Doctors Support Chinese Creativity Boy Penalized for Using Medical Diagnosis in Math Test

“What information can you get from the graph?” he asked.

The boy, whose name has not been released, replied: “The patient is about to recover.”

The teacher judged the answer to be wrong and deducted four points from his paper.

Doctors have lent their support to the boy by posting their qualifications online to bolster their call for the reduction of his points to be reversed. Photo: Douyin

After his mother posted the article online, doctors across the country rushed to comment and called on the professor to “give him back the four stitches.”

Several medical professionals who supported the boy posted photos of themselves wearing white coats or holding their medical degrees to prove their authority.

“The patient’s temperature may have been controlled with the use of antibiotics, but it mostly shows that the disease is under control and the patient is recovering. Please return the points to the child,” wrote a pediatrician.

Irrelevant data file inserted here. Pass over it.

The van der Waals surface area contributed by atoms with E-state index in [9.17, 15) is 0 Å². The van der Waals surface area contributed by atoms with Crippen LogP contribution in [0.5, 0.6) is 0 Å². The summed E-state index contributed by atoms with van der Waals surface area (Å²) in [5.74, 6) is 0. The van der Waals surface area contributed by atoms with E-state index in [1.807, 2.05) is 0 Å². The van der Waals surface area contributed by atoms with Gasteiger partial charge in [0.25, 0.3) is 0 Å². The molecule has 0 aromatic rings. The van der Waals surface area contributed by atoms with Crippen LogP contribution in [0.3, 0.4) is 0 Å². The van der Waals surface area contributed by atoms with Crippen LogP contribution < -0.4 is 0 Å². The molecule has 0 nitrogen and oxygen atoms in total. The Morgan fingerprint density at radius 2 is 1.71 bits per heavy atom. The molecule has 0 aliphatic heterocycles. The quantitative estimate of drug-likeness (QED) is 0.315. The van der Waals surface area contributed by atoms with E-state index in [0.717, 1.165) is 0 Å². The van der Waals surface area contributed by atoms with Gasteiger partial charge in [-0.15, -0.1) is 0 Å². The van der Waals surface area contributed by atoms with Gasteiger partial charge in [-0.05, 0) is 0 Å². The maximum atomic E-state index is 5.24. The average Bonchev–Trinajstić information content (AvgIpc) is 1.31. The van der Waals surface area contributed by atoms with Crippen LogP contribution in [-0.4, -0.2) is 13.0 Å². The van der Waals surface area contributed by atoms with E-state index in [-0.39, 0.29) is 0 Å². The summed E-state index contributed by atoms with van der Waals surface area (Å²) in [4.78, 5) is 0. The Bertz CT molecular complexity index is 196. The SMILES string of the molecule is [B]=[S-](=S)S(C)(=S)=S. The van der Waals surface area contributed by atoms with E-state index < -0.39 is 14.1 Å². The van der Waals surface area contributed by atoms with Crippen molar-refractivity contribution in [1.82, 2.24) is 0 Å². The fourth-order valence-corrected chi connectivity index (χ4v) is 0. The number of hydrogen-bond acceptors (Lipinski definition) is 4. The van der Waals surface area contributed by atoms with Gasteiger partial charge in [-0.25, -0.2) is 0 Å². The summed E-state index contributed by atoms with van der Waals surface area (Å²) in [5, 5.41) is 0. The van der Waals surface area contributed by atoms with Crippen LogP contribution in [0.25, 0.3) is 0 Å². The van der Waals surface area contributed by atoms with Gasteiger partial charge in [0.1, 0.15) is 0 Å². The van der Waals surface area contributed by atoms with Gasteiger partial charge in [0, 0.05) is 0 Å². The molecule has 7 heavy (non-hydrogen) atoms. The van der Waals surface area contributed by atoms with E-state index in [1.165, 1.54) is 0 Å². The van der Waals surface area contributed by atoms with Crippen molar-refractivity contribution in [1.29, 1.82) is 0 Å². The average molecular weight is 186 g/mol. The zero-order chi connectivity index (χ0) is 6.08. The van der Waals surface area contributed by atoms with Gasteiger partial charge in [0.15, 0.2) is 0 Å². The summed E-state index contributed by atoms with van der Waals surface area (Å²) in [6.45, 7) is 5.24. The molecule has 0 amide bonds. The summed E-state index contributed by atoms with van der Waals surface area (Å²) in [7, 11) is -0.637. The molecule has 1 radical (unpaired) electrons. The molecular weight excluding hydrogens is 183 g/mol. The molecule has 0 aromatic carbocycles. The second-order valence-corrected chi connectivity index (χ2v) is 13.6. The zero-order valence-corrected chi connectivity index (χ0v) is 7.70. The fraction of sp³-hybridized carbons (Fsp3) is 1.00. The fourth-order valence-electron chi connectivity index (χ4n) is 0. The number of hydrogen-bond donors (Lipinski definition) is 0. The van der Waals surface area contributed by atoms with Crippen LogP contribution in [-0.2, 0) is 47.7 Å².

Some saw the boy’s response as a sign of his potential and encouraged the mother to support her son in becoming a doctor.

The mother’s post went viral and was viewed 110 million times on Weibo.

The boy’s mother later revealed the standard response, which is “the patient’s temperature remains stable for a certain period of time.”

“How can such a question possibly expect a ‘standard answer’?” one online observer wondered.

“The ‘standard answer’ kills children’s creativity,” another person said.

Many people on the Internet said that the boy’s answer to the test question was a sign of his creativity. Photo: Douyin

A number of netizens have criticized the type of rote learning in education that gives teachers unprecedented authority and does not encourage students to think creatively or come up with an alternative answer.

In China, being a good student often means memorizing standard answers, an approach introduced by the Soviet Union in the 1950s.

Since the 1990s, China has begun the transition to a “comprehensive education” that includes intellectual, physical and moral qualities.

In 2021, China issued a new double-reduction policy, which aimed to reduce homework and after-school tutoring for primary and secondary school students to ease the pressure resulting from exam-oriented education.